TRIS solution, pH 7.5. Such a procedure was carried out fivefold for each amplified HPV type. Thereafter the denatured DNA was blotted on a Nylon membrane using a Dot-Blot e~uipment. After blotting` the membrane was submitted to U.V. for 5' to cause the DNA
anchor to the Nylon. Then each series of amplif`ied sample was 5 hybridized with a different biotinilated probe speci~ic for a given HPV type. The hybridisation was carried out for one hour at 50 C in 3 ml of hybridisation mixture having the following composition:
ÇxSSC (lxSSC = 0.15 M NaCl, 0.015 M sodium citrate), 0.5% SDS, 5 x Denhard solution, 50 pM/ml of biotinilated probe. After 10 hybridisation, the membranes was washed f`or 10 min in 2xSSC at 50 C
to remove the not hybridized oLigonucleotides. I`he presence of biotin was then detected by means of the complex streptavidin /
biotinilated alkaline phosphatase as present in commercial kits, for example Gibco-BRL. Figure 3 shows the results of a 15 hybridisation experience on the amplified DNA segments obtained from genomic DNA from HPV cloned in bacterial vectors. In Figure 3, there are represented strips of the Nylon membrane submitted to hybridisation with 5 of the aforementioned probes ~i.e. PRB 6, 11, 16, 18 and 33). Samples of amplified DNA from HPV 6, 11, 16, lo, 33, 1, 2, 3, 4, 31 and 42 (from the left to the right in the figure) were loaded onto each strip.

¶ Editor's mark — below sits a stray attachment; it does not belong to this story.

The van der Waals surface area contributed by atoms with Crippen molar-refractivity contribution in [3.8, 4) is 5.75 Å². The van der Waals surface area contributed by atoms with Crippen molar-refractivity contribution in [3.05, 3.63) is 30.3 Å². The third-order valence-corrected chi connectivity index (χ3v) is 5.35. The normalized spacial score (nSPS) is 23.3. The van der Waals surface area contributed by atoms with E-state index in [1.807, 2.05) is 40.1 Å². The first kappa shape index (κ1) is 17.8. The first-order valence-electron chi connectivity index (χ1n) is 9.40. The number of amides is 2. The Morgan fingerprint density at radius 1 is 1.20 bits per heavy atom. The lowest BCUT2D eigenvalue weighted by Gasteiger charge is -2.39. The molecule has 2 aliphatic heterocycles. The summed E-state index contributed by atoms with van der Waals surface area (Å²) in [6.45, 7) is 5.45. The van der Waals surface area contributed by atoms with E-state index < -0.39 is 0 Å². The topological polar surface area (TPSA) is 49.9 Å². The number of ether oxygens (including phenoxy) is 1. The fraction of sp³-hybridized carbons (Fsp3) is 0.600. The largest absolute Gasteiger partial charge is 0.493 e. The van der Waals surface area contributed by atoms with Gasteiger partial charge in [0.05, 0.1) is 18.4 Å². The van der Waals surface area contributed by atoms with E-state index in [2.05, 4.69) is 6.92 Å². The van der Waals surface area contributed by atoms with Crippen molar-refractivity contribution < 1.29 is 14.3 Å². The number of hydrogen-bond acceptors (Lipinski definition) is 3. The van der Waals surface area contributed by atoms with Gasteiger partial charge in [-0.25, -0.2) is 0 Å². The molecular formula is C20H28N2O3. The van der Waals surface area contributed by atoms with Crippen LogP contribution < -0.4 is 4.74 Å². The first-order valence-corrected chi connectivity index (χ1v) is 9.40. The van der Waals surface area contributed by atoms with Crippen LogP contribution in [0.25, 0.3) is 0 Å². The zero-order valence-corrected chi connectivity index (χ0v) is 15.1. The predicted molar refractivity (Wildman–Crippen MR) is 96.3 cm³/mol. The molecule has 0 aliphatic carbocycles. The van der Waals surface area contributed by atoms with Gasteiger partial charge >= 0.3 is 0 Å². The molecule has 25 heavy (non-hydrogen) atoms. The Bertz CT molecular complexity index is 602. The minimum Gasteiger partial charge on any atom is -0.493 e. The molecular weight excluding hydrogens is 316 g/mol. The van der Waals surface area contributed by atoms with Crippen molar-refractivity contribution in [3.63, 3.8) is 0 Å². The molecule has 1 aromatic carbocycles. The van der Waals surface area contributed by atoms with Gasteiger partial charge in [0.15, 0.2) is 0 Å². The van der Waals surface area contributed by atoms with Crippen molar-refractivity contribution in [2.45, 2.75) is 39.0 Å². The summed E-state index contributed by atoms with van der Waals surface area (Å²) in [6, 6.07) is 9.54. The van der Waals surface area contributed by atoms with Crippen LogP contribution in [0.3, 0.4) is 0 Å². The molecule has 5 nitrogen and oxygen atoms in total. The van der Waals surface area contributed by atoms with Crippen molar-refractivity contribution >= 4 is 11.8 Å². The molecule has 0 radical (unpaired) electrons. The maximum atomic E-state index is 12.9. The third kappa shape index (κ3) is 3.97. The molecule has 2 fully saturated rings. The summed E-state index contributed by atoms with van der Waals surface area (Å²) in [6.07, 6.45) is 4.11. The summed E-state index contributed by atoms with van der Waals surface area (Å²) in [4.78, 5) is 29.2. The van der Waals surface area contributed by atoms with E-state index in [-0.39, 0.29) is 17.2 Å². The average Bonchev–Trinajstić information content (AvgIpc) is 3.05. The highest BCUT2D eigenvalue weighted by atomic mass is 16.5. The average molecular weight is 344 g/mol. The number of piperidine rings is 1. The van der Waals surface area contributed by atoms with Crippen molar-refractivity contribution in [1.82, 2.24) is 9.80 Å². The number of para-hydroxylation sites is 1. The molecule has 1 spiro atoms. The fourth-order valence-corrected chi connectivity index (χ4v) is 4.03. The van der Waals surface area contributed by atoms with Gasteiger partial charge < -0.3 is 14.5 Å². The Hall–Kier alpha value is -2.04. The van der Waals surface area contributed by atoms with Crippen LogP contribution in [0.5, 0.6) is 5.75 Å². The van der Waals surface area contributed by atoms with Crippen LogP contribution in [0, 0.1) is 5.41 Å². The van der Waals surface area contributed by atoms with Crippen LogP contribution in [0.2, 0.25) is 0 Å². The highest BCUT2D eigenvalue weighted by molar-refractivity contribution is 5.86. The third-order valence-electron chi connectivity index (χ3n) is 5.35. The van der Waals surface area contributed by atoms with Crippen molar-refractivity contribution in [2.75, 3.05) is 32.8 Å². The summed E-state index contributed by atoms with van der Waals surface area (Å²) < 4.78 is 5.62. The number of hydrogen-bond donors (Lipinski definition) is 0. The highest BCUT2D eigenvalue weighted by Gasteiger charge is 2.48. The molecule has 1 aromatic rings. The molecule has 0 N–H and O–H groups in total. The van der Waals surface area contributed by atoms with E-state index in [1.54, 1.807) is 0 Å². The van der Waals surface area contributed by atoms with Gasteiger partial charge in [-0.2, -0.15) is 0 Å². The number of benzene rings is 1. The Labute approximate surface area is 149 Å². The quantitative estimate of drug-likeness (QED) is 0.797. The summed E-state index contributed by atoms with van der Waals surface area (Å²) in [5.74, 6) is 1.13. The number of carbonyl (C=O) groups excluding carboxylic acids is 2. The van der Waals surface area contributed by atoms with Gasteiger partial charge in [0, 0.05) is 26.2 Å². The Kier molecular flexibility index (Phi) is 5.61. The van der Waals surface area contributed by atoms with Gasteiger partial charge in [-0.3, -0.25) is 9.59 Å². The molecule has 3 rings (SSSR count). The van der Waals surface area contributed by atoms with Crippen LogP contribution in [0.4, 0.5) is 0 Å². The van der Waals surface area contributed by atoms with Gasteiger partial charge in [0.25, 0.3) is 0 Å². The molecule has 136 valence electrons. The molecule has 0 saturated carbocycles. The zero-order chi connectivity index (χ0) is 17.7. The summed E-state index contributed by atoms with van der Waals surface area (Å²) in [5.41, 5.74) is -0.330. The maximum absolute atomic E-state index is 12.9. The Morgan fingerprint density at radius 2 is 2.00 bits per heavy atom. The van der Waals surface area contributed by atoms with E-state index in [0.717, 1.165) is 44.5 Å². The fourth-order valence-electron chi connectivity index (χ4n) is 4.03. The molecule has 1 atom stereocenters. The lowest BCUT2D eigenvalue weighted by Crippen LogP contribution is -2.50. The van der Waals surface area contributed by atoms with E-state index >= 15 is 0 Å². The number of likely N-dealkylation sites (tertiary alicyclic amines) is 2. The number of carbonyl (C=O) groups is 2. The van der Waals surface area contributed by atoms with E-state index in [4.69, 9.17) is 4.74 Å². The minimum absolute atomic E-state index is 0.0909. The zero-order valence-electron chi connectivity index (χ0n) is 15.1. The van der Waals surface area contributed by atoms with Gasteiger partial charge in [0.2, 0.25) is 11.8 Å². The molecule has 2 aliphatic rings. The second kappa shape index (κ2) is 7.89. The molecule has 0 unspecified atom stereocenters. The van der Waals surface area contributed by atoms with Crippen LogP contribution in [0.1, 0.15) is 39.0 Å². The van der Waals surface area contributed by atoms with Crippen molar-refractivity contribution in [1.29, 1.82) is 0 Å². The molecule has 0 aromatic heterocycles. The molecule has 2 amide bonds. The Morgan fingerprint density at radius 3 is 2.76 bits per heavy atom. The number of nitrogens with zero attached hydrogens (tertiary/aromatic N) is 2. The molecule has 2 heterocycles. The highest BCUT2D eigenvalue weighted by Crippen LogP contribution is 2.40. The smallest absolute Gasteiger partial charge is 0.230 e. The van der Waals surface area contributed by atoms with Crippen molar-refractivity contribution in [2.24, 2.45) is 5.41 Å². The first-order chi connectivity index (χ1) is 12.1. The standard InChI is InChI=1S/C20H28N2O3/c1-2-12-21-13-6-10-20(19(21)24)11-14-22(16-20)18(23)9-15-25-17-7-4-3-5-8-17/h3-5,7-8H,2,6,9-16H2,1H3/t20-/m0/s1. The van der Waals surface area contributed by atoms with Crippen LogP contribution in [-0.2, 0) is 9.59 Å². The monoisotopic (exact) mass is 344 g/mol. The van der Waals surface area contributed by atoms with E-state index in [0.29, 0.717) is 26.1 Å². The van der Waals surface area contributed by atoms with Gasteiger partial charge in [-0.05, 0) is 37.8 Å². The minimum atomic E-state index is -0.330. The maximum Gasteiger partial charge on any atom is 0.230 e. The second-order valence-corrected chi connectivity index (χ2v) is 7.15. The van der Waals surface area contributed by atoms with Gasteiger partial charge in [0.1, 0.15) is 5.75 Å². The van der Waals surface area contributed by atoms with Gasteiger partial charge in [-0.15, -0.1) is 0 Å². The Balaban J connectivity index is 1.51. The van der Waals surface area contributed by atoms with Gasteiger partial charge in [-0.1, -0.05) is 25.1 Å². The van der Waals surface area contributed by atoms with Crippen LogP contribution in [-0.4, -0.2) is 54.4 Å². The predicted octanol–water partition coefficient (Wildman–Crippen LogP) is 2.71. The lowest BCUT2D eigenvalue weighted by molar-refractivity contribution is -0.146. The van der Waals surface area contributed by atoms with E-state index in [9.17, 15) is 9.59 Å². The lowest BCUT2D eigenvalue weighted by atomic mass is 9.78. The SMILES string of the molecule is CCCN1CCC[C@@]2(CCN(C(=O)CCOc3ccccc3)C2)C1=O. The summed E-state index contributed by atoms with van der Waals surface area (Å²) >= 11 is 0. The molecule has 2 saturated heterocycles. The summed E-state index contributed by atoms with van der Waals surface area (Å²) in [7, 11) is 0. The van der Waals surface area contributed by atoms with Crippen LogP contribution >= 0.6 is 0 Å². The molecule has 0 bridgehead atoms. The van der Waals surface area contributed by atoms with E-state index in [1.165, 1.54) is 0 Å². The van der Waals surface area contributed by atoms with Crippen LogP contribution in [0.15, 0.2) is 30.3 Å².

Detection and typing of HPV in clinical samples The above described procedure was employed for HPV detection and typing in cytological specimens from patients with suspected HPV
infections. The material collected by scraping the mucosa under test, was dispersed in 0.5 ml of lysis solution comprising 10 mM
TRIS-HCl, 150 mM NaCl, 10 mM EDTA, o.6% SDS, 100 ,ul/ml K
proteinase. The samples were incubated at 37 C for 3-5 hours, then 2~57LI~